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Long-term romantic relationships take work and they¬†often have some degree of conflict. And this doesn’t necessarily have to be a bad thing.

Look, the reality is that whenever you get two or more people together in a relationship, whether this is romantic, familial, friend or colleague, conflict will be inevitable.

Conflict itself doesn’t mean that the relationship is in trouble, it’s how you two work through your conflicts that really influence the health of the relationship.

Still, in the midst of periods of conflict, it’s normal and natural to feel despondent about the future of your relationship and to wonder if you two will stay together. I totally get that.

I also think there are two things to reflect on that can mostly illustrate how fundamentally stable your relationship is, despite the conflicts you may be having.

 

1) You can still envision (and want to envision!) a future with one another.

When you’re going through a rough patch working through the tough power struggles and differences that all couples face, it can often feel like your relationship is doomed or that you two just don’t have enough between you two to make it.

This is when I always challenge my clients to think about whether or not they can still envision a future with the other person. Sure, you may be mad as heck with one of you sleeping on the couch right now, but when you think about being old, grey, and possibly on your deathbed, do you still want to be holding that person’s hand gazing into their eyes?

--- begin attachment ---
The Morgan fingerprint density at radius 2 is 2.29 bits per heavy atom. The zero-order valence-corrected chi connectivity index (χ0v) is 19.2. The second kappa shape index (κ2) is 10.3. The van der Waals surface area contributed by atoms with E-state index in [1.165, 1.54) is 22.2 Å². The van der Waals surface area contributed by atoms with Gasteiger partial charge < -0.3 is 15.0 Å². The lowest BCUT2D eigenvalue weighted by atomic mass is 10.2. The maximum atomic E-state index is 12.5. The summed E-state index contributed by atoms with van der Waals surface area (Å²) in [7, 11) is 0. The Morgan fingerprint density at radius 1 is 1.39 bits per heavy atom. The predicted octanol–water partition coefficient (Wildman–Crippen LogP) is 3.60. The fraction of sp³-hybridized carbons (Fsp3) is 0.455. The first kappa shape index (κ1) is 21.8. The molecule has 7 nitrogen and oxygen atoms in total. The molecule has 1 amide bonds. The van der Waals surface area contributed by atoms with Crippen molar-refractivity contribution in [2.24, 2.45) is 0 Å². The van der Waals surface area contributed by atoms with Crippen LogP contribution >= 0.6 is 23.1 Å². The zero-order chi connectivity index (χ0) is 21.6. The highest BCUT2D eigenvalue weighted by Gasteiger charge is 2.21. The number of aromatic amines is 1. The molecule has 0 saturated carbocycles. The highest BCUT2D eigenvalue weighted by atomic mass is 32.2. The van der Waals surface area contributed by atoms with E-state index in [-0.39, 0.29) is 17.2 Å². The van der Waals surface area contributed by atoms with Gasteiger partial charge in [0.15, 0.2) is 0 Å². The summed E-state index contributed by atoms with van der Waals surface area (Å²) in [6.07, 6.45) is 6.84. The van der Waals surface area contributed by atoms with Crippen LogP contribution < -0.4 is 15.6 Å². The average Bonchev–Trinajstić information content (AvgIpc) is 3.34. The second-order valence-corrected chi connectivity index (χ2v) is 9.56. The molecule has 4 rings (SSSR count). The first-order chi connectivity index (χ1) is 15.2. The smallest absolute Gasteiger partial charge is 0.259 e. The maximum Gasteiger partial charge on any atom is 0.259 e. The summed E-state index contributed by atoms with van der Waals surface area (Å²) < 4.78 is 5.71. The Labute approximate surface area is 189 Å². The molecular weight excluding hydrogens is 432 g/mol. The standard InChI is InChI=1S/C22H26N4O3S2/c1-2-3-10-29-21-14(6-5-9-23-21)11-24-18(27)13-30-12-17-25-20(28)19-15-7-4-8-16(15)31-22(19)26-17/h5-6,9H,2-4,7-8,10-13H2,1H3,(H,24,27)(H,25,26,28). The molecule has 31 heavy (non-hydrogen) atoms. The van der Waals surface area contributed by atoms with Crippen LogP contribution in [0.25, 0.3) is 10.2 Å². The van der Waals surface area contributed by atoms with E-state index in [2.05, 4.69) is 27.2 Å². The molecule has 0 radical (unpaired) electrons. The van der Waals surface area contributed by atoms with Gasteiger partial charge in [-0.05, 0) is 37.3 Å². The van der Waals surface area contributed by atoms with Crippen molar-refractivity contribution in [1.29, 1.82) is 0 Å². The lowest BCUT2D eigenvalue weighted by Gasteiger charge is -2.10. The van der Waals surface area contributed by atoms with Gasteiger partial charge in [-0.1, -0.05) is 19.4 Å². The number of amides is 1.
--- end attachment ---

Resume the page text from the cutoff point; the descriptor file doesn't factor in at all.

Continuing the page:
If you can still envision a future with the other person (and if they can with you!), to me as a therapist it’s a sign that the foundation and devotion between you two is strong and stable despite the turbulence you’re currently experiencing.

 

2) Are you both willing to still work on the relationship?

Like I said above, conflict is inevitable between two people.

Your differences in personality, temperament, triggers, childhood traumas, etc. are bound to create friction and challenges between you over the course of a relationship. And when this happens it can often feel like the relationship itself is unstable.

But I always challenge my clients to consider whether or not despite the differences and challenges you two might be facing, are you both still willing to work on the relationship?

None of us know how to do relationship perfectly – we’re all novices.

That’s why the willingness to work on your relationship is so critical. You don’t have to be experts. You just have to be willing to keep working on it together. And that shared willingness, in my opinion as a therapist, is a big indicator that your relationship is stable at its core.

 

For further helpful, normalizing perspectives on love and romantic relationship, I encourage you to check out this post and this one, too.

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